Myosteatosis is defined as increased infiltration of intermuscular and intramuscular fat and is seen on an MRI scan as adipose tissue in between the muscle tissue rather than steatosis of the muscle tissue itself [14]. In addition to loss of muscle mass, aging contributes to redistribution of adipose tissue whereby subcutaneous fat becomes relocated to a less favorable site, such as intramuscular and intermuscular adipose tissue [5, 22] Myosteatosis correlated with fatty infiltration and is associated with metabolic abnormalities and decreased physical strength and mobility. Muscle wasting is a symptom of cancer cachexia, a multifactorial condition that affects the prognosis and a patient’s quality of life negatively [23].

In gastric cancer and breast cancer, myosteatosis is associated with poor prognosis and increase of post-operative complications, furthermore it influences the treatment response in HCC [24].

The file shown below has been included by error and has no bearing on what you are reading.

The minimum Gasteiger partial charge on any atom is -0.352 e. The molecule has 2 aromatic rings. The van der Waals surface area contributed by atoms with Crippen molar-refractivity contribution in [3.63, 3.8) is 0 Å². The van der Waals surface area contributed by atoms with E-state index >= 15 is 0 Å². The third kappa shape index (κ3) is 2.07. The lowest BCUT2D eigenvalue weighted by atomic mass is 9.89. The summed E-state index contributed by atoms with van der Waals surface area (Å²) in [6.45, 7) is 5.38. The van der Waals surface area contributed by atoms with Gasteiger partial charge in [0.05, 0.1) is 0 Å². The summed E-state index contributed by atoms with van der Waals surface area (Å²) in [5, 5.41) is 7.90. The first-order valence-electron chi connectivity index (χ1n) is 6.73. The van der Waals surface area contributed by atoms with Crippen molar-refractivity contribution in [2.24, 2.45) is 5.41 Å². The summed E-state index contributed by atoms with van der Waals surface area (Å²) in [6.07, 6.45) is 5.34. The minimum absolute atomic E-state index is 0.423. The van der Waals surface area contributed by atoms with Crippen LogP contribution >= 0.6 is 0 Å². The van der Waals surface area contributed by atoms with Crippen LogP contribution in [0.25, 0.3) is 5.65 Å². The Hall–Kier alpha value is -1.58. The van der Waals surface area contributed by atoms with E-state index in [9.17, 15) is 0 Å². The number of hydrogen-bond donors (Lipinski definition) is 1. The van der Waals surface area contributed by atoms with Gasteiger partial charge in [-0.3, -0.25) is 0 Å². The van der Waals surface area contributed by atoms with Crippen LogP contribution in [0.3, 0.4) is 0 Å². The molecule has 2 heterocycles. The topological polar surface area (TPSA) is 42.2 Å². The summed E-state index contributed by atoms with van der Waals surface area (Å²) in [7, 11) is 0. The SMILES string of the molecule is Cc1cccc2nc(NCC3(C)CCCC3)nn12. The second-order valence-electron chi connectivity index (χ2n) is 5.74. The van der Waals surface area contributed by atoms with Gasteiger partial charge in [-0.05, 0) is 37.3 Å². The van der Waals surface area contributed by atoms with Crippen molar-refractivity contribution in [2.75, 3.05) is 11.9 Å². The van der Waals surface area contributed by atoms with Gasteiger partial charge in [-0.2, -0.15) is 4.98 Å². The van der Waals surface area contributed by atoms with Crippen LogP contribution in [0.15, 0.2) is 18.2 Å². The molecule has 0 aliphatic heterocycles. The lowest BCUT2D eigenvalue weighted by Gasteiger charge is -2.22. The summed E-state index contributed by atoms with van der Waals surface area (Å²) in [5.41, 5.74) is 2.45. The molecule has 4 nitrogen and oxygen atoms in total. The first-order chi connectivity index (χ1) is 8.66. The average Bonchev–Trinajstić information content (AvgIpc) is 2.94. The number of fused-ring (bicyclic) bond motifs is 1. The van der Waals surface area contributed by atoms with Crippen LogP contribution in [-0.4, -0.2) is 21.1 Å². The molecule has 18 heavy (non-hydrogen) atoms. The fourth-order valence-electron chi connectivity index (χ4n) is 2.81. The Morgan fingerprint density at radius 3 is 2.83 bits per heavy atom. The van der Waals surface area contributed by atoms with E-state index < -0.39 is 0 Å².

The mechanisms of myosteatosis and its association with increased risk of tumor relapse and mortality is not dissolved. Three potential mechanisms are proposed. First, myosteatosis is an indicator of a patient’s reduced capacity to withstand the aggressive multimodal therapies required for curative surgical treatment of HCC [3]. Increased intermuscular adipose tissue is associated with physical inactivity and can coincide with reduced cardiorespiratory and overall fitness. Second, myosteatosis is associated with abnormal glucose metabolism, which may facilitate progression of cancer [4, 11]. Finally, myosteatosis has been confirmed to be related to the systemic inflammatory response. The systemic inflammatory response, as calculated by various inflammation-based prognostic scores, is an important indicator of a poor prognosis.